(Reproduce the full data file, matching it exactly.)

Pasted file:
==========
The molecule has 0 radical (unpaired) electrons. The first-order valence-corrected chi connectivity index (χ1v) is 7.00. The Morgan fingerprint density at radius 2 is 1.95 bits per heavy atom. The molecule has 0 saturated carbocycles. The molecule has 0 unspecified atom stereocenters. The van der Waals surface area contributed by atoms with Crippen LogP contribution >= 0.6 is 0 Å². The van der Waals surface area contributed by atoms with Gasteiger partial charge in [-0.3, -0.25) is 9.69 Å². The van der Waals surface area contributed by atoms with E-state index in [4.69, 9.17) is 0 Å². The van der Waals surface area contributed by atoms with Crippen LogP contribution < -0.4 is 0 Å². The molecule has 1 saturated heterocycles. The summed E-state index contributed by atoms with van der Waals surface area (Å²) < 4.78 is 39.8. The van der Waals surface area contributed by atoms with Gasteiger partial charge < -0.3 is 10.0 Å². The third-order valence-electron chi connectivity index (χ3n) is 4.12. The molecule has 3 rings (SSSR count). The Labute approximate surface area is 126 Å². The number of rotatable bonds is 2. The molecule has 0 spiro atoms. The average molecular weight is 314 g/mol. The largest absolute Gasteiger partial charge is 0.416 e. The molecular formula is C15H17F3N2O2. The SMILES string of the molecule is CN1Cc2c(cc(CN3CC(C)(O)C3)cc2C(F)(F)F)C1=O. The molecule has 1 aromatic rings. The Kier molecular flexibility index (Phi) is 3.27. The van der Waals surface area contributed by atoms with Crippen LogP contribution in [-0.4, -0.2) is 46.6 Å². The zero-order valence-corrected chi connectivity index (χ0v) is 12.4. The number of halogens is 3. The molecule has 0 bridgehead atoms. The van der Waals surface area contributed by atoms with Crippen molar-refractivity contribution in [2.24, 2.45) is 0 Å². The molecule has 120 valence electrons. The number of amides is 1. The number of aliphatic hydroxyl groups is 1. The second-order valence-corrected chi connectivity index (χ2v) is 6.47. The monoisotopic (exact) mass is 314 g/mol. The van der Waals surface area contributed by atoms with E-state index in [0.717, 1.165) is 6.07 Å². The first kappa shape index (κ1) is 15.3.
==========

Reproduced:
The molecule has 0 radical (unpaired) electrons. The first-order valence-corrected chi connectivity index (χ1v) is 7.00. The Morgan fingerprint density at radius 2 is 1.95 bits per heavy atom. The molecule has 0 saturated carbocycles. The molecule has 0 unspecified atom stereocenters. The van der Waals surface area contributed by atoms with Crippen LogP contribution >= 0.6 is 0 Å². The van der Waals surface area contributed by atoms with Gasteiger partial charge in [-0.3, -0.25) is 9.69 Å². The van der Waals surface area contributed by atoms with E-state index in [4.69, 9.17) is 0 Å². The van der Waals surface area contributed by atoms with Crippen LogP contribution < -0.4 is 0 Å². The molecule has 1 saturated heterocycles. The summed E-state index contributed by atoms with van der Waals surface area (Å²) < 4.78 is 39.8. The van der Waals surface area contributed by atoms with Gasteiger partial charge < -0.3 is 10.0 Å². The third-order valence-electron chi connectivity index (χ3n) is 4.12. The molecule has 3 rings (SSSR count). The Labute approximate surface area is 126 Å². The number of rotatable bonds is 2. The molecule has 0 spiro atoms. The average molecular weight is 314 g/mol. The largest absolute Gasteiger partial charge is 0.416 e. The molecular formula is C15H17F3N2O2. The SMILES string of the molecule is CN1Cc2c(cc(CN3CC(C)(O)C3)cc2C(F)(F)F)C1=O. The molecule has 1 aromatic rings. The Kier molecular flexibility index (Phi) is 3.27. The van der Waals surface area contributed by atoms with Crippen LogP contribution in [-0.4, -0.2) is 46.6 Å². The zero-order valence-corrected chi connectivity index (χ0v) is 12.4. The number of halogens is 3. The molecule has 0 bridgehead atoms. The van der Waals surface area contributed by atoms with Crippen molar-refractivity contribution in [2.24, 2.45) is 0 Å². The molecule has 120 valence electrons. The number of amides is 1. The number of aliphatic hydroxyl groups is 1. The second-order valence-corrected chi connectivity index (χ2v) is 6.47. The monoisotopic (exact) mass is 314 g/mol. The van der Waals surface area contributed by atoms with E-state index in [0.717, 1.165) is 6.07 Å². The first kappa shape index (κ1) is 15.3.